One of the more paradoxical claims by assisted-suicide promoters is that legalization will reduce “premature” deaths because seriously ill people who might otherwise end it all sooner will instead wait because release is available readily when they need it.
I am not saying that never happens, but I have long believed that legalizing assisted suicide would be far more likely to increase suicide rates overall. Once using assisted suicide as a means of overcoming suffering caused by serious illness becomes the societal paradigm, people who are suffering intensely from other causes are unlikely think, “Oh, suicide is OK for people with cancer, but not me.” That’s not how our minds work.
And indeed, the West is experiencing a suicide crisis. Oregon public health officials have bemoaned the rise in youth and other suicides. And while assisted suicide is certainly not the sole cause of the spike, I have been screaming into the wind for people to connect some damn dots!
One earlier study about Oregon, which euthanasia proponents disputed, found that legalization did indeed “induce more self-inflicted deaths than it inhibits.” Now, a new peer-reviewed study in the Journal of Mental Health Ethics, looking at European countries that legalized euthanasia or assisted suicide, finds that not only does legalization not reduce “premature” deaths, but that legalized euthanasia/assisted suicide is indeed (unsurprisingly) associated with suicide increases when compared with neighboring countries without legalization. From the study’s conclusions (my emphasis):
When data from these jurisdictions are compared with those of neighbouring non-EAS [euthanasia/assisted suicide] states; significant dates are included; suicide (inclusive of assisted suicide) or intentional self-initiated deaths are included; and rates of male and female non-assisted suicide and suicide (incl. AS) / ISID are considered separately, a different and more concerning pattern emerges:
• In all of the four jurisdictions [where EAS is legal] there have been very steep rises in suicide (incl. AS) or in ISID after the introduction of EAS. A striking example is the suicide rate (incl. AS) of women in Switzerland which has roughly doubled since 1998. Many more people have died prematurely after these changes.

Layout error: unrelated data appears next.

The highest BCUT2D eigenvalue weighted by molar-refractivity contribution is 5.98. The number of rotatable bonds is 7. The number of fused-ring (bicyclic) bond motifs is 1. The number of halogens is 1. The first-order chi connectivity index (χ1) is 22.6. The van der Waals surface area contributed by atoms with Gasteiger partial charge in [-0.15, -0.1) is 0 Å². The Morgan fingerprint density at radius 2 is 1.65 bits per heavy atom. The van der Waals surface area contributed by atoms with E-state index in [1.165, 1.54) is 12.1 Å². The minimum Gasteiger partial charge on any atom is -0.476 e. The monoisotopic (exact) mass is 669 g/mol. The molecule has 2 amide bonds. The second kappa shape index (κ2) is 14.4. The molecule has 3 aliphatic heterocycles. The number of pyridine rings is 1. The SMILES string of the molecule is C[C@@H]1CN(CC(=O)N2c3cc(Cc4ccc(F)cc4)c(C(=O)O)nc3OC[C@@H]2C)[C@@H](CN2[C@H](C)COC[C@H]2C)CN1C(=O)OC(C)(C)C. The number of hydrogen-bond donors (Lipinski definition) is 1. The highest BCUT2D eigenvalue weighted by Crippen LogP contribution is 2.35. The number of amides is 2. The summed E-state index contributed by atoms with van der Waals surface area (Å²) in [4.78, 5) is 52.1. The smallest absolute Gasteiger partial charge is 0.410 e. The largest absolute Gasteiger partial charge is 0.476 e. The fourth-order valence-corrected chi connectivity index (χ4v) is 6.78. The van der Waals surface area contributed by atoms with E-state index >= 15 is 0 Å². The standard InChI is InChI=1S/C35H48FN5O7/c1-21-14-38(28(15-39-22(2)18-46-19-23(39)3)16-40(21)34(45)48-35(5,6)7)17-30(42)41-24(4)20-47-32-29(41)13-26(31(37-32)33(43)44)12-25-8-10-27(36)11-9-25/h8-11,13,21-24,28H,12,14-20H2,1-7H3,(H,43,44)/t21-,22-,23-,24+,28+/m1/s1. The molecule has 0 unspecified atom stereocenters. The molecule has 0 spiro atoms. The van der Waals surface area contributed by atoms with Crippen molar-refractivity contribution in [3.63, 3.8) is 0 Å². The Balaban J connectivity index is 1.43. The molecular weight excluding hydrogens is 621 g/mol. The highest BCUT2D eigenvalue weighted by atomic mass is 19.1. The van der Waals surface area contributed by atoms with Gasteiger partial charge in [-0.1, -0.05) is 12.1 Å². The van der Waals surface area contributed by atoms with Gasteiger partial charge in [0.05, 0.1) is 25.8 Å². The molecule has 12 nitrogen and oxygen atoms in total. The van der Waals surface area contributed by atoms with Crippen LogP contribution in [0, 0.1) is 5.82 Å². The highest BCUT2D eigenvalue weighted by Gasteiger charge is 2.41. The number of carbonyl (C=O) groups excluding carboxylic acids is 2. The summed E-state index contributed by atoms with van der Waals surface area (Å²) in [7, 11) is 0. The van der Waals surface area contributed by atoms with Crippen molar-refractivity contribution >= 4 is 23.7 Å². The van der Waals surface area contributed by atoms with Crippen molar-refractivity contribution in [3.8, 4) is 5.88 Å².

• In none of the four jurisdictions did non-assisted suicide rates decrease after introduction of EAS relative to the most similar non-EAS neighbour. There is no indication of prevention of non-assisted suicide at a population level.
• In one of the four jurisdictions, the Netherlands, which has the longest history and greatest number of deaths by EAS in Europe, the rates of non-assisted suicide have increased since EAS was legalised by statute. This was both an increase in absolute terms and an increase relative to its only non-EAS neighbour: Germany.
• In another of the four jurisdictions, Belgium, which has the second highest rate of the death by EAS in Europe, while the rates of non-assisted suicide decreased in absolute terms, they increased relative to its most similar non-EAS neighbour: France. It is striking that Belgium now has the highest female non-assisted suicide rate in Europe, based on OECD Suicide Data.
It is also worth pointing out that Germany recently legalized assisted suicide for anyone and for any purpose. Want to bet that suicide rates will increase?
Here’s the bottom line. Once a society becomes pro–some suicides, it leads to more suicides. I don’t see how it could be otherwise — even when many laws call it something else and don’t count assisted suicides as what they are — suicides.
Proponents for legalizing assisted suicide should be forced to face this issue frontally, and not get away with the pretense that legalizing assisted suicide will actually reduce the number of “premature” self-killings. Not only does that not make sense logically, but the statistics from countries that have swallowed the hemlock don’t support the hypothesis.